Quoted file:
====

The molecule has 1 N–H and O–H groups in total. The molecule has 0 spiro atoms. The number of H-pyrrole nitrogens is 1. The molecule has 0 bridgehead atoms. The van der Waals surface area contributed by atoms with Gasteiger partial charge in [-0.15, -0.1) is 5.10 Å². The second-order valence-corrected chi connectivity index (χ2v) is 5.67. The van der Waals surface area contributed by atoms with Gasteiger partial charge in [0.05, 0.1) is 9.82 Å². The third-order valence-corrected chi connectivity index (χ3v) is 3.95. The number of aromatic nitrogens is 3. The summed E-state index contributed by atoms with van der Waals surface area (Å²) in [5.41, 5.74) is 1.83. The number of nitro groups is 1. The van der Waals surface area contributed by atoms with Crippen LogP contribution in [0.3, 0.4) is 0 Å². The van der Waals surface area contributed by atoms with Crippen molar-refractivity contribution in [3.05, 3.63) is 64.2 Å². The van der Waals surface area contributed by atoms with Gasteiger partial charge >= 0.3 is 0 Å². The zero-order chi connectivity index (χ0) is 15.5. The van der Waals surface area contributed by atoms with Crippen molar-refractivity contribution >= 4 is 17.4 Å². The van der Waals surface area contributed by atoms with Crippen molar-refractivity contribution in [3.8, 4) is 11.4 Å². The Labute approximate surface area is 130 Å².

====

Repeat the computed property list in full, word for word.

The molecule has 1 N–H and O–H groups in total. The molecule has 0 spiro atoms. The number of H-pyrrole nitrogens is 1. The molecule has 0 bridgehead atoms. The van der Waals surface area contributed by atoms with Gasteiger partial charge in [-0.15, -0.1) is 5.10 Å². The second-order valence-corrected chi connectivity index (χ2v) is 5.67. The van der Waals surface area contributed by atoms with Gasteiger partial charge in [0.05, 0.1) is 9.82 Å². The third-order valence-corrected chi connectivity index (χ3v) is 3.95. The number of aromatic nitrogens is 3. The summed E-state index contributed by atoms with van der Waals surface area (Å²) in [5.41, 5.74) is 1.83. The number of nitro groups is 1. The van der Waals surface area contributed by atoms with Crippen LogP contribution in [0.3, 0.4) is 0 Å². The van der Waals surface area contributed by atoms with Crippen molar-refractivity contribution in [3.05, 3.63) is 64.2 Å². The van der Waals surface area contributed by atoms with Gasteiger partial charge >= 0.3 is 0 Å². The zero-order chi connectivity index (χ0) is 15.5. The van der Waals surface area contributed by atoms with Crippen molar-refractivity contribution >= 4 is 17.4 Å². The van der Waals surface area contributed by atoms with Crippen molar-refractivity contribution in [3.8, 4) is 11.4 Å². The Labute approximate surface area is 130 Å².